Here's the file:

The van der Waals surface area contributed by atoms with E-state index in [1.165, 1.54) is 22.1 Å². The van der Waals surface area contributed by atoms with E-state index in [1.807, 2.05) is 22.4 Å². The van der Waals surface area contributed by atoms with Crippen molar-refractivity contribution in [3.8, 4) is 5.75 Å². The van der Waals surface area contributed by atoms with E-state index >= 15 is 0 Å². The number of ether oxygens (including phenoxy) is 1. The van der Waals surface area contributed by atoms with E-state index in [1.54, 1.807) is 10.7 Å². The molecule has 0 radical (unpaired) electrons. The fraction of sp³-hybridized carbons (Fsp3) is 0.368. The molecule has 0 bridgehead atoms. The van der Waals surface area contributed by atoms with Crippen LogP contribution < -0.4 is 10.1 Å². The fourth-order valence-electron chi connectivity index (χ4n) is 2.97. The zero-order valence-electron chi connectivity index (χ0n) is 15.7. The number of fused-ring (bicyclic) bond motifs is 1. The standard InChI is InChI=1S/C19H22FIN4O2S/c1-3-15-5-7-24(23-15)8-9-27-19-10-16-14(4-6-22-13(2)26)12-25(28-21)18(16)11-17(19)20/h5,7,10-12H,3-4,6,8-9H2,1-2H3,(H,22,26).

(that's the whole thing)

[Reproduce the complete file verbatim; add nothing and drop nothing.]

The van der Waals surface area contributed by atoms with E-state index in [1.165, 1.54) is 22.1 Å². The van der Waals surface area contributed by atoms with E-state index in [1.807, 2.05) is 22.4 Å². The van der Waals surface area contributed by atoms with Crippen molar-refractivity contribution in [3.8, 4) is 5.75 Å². The van der Waals surface area contributed by atoms with E-state index >= 15 is 0 Å². The number of ether oxygens (including phenoxy) is 1. The van der Waals surface area contributed by atoms with E-state index in [1.54, 1.807) is 10.7 Å². The molecule has 0 radical (unpaired) electrons. The fraction of sp³-hybridized carbons (Fsp3) is 0.368. The molecule has 0 bridgehead atoms. The van der Waals surface area contributed by atoms with Crippen LogP contribution < -0.4 is 10.1 Å². The fourth-order valence-electron chi connectivity index (χ4n) is 2.97. The zero-order valence-electron chi connectivity index (χ0n) is 15.7. The number of fused-ring (bicyclic) bond motifs is 1. The standard InChI is InChI=1S/C19H22FIN4O2S/c1-3-15-5-7-24(23-15)8-9-27-19-10-16-14(4-6-22-13(2)26)12-25(28-21)18(16)11-17(19)20/h5,7,10-12H,3-4,6,8-9H2,1-2H3,(H,22,26).